The Schuylkill at last will be dredged thanks to millions of dollars in donations from universities and individual donors, ending a threat of regattas leaving the iconic racecourse because of silt build-up, Philadelphia officials said Wednesday.
Flanked by the presidents of four of the city’s major universities, Mayor Jim Kenney and Philadelphia Parks and Recreation Commissioner Kathryn Ott Lovell announced that with the public-private effort to raise $4.5 million to dredge the river, the project will begin in late summer.
Decades of silt build-up have made racing lanes on the famed course uneven, which threatens fair competition. City officials and the nonprofit Schuylkill Navy River Restoration Committee began discussing the need to dredge five years ago, but it’s only been over the last year that the effort gained real traction.
The presidents of the University of Pennsylvania and Drexel, Temple, and St. Joseph’s Universities appeared at Wednesday’s announcement on behalf of collegiate crew teams that depend on the river. Crew members from Villanova University and local high schools also attended the announcement behind Lloyd Hall at the start of Boathouse Row.
Kelly Byrne of Blue Bell, a 16-year-old junior at Gwynedd Mercy Academy High School, said she rowed on the Schuylkill for the first time last fall and saw the need for the dredge project.
“I just feel like it’s so important historically to the city,” Byrne said. “Honestly, when you get down on the water with the skyline behind you, it’s so beautiful.”
Mayor Kenney shared similar sentiments.
“Rowing for both recreational and professional purposes has been a hallmark for the Schuylkill for the past century,” Kenney said. He called regattas such as the Stotesbury Cup and Jefferson Dad Vail Regatta “beloved traditions” and economic drivers for the city, adding, "The Schuylkill must be properly maintained.”
It has been 20 years since the area in front of Boathouse Row has been dredged and 50 years for the racecourse, which is farther north on the river. Racers want even depths of lanes for fairness. And rowers need to be able to safely launch from docks along Boathouse Row, where the water is a foot or less deep in some places. Students have gotten stuck as recently as last year.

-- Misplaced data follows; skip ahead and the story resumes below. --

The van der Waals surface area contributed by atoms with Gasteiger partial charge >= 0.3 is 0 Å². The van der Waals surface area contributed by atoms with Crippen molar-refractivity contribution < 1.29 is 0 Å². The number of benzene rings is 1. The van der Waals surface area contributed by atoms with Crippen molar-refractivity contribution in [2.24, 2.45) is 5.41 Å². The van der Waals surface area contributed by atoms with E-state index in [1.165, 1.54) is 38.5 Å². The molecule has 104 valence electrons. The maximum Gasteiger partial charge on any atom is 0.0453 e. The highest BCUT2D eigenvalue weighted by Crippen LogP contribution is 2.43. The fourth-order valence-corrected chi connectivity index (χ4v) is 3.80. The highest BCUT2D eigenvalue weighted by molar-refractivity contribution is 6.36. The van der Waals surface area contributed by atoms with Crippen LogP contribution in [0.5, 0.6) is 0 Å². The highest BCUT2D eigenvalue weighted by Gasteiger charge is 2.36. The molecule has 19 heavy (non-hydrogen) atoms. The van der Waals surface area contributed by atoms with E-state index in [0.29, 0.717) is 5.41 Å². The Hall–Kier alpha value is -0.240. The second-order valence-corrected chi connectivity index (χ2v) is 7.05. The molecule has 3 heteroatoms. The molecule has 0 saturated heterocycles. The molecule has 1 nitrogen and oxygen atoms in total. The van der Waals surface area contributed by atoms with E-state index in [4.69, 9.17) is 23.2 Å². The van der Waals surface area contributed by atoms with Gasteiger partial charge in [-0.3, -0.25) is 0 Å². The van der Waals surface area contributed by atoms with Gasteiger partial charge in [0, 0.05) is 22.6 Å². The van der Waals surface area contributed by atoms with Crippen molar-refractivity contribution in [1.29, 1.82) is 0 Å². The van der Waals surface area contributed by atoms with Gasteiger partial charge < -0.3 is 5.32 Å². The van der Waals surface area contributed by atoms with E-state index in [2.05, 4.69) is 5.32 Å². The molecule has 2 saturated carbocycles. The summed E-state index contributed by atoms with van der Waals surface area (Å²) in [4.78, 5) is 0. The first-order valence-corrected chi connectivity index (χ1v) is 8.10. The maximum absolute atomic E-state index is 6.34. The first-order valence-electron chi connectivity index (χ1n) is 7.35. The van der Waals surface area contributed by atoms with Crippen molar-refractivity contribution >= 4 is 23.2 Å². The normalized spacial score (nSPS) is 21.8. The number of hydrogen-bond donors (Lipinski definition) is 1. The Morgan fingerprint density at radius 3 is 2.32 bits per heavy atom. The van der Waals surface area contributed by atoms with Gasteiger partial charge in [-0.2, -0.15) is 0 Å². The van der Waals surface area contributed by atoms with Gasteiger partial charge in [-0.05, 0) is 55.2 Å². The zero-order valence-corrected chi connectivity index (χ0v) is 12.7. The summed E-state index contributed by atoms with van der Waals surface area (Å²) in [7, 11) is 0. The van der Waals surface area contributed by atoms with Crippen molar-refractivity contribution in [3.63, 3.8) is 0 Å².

Meanwhile, Camden County’s Cooper River rowing venue not only has been dredged, but also has had its facilities improved, attracting ever more regattas.
A single regatta can bring hundreds, if not thousands, of crew members and their families to a location where they stay at hotels and dine nearby. So the loss of regattas can impact the local economy, officials said.
The Schuylkill Navy launched the fundraising effort in 2014. It wasn’t until publicity of their plight last year that the effort really picked up steam.
The rowers first turned to Kenney’s office, Parks and Recreation, and the Managing Director’s Office for funding. However, officials did not have all the funding. The rowers then turned to the universities that use the river. As of early April, the rowers were still hundreds of thousands of dollars short, so they began accepting donations from individuals.
In all, the public and private collaboration grew to 25 partners, including the city, state, seven universities, the Schuylkill Navy, rowing clubs, and regatta and paddling organizations, as well as individual donors. The Schuylkill Navy also set up up a way for people to donate online through boathouserow.org/dredge.
The following is a breakdown of the donations:
On Wednesday, officials singled out individual donors Bill McNabb, former CEO of Vanguard; Tony Schneider, founder of the Philadelphia City Rowing Club for public high school students; and Edith Dixon, a philanthropist.
Now with funding in place, the Army Corps of Engineers will hire a contractor to dredge 60,000 cubic yards of material and pump it over Fairmount Dam and onto barges. The barges will dispose of the material at an Army Corps site near Fort Mifflin. The dredge spoils are not contaminated, according to the corps.